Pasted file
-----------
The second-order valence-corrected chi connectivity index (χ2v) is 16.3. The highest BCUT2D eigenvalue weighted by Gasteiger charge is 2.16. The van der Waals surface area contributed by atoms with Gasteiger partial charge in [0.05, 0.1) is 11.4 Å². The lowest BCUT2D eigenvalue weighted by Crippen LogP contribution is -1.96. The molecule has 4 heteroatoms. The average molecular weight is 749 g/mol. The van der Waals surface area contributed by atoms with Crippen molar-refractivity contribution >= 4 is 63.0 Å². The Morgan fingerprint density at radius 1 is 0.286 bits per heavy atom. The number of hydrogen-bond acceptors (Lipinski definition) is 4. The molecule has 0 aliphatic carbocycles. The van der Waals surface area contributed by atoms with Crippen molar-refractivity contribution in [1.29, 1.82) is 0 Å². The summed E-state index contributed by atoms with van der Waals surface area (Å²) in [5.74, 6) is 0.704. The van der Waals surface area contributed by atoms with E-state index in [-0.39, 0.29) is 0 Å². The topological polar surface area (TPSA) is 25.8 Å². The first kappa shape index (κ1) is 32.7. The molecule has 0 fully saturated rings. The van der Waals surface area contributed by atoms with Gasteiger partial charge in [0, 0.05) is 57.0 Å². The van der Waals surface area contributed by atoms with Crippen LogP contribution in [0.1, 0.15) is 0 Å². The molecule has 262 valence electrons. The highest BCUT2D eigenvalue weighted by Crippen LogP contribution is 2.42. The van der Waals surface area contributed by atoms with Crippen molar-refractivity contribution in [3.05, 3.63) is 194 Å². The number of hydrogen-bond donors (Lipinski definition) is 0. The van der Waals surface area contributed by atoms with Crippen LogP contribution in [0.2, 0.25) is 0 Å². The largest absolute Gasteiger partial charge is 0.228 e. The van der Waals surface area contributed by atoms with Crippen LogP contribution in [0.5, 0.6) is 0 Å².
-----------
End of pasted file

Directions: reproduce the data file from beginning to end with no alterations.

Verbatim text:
The second-order valence-corrected chi connectivity index (χ2v) is 16.3. The highest BCUT2D eigenvalue weighted by Gasteiger charge is 2.16. The van der Waals surface area contributed by atoms with Gasteiger partial charge in [0.05, 0.1) is 11.4 Å². The lowest BCUT2D eigenvalue weighted by Crippen LogP contribution is -1.96. The molecule has 4 heteroatoms. The average molecular weight is 749 g/mol. The van der Waals surface area contributed by atoms with Crippen molar-refractivity contribution >= 4 is 63.0 Å². The Morgan fingerprint density at radius 1 is 0.286 bits per heavy atom. The number of hydrogen-bond acceptors (Lipinski definition) is 4. The molecule has 0 aliphatic carbocycles. The van der Waals surface area contributed by atoms with Crippen molar-refractivity contribution in [1.29, 1.82) is 0 Å². The summed E-state index contributed by atoms with van der Waals surface area (Å²) in [5.74, 6) is 0.704. The van der Waals surface area contributed by atoms with E-state index in [-0.39, 0.29) is 0 Å². The topological polar surface area (TPSA) is 25.8 Å². The first kappa shape index (κ1) is 32.7. The molecule has 0 fully saturated rings. The van der Waals surface area contributed by atoms with Gasteiger partial charge in [0, 0.05) is 57.0 Å². The van der Waals surface area contributed by atoms with Crippen LogP contribution in [0.1, 0.15) is 0 Å². The molecule has 262 valence electrons. The highest BCUT2D eigenvalue weighted by Crippen LogP contribution is 2.42. The van der Waals surface area contributed by atoms with Crippen molar-refractivity contribution in [3.05, 3.63) is 194 Å². The number of hydrogen-bond donors (Lipinski definition) is 0. The van der Waals surface area contributed by atoms with Crippen LogP contribution in [0.2, 0.25) is 0 Å². The largest absolute Gasteiger partial charge is 0.228 e. The van der Waals surface area contributed by atoms with Crippen LogP contribution in [0.5, 0.6) is 0 Å².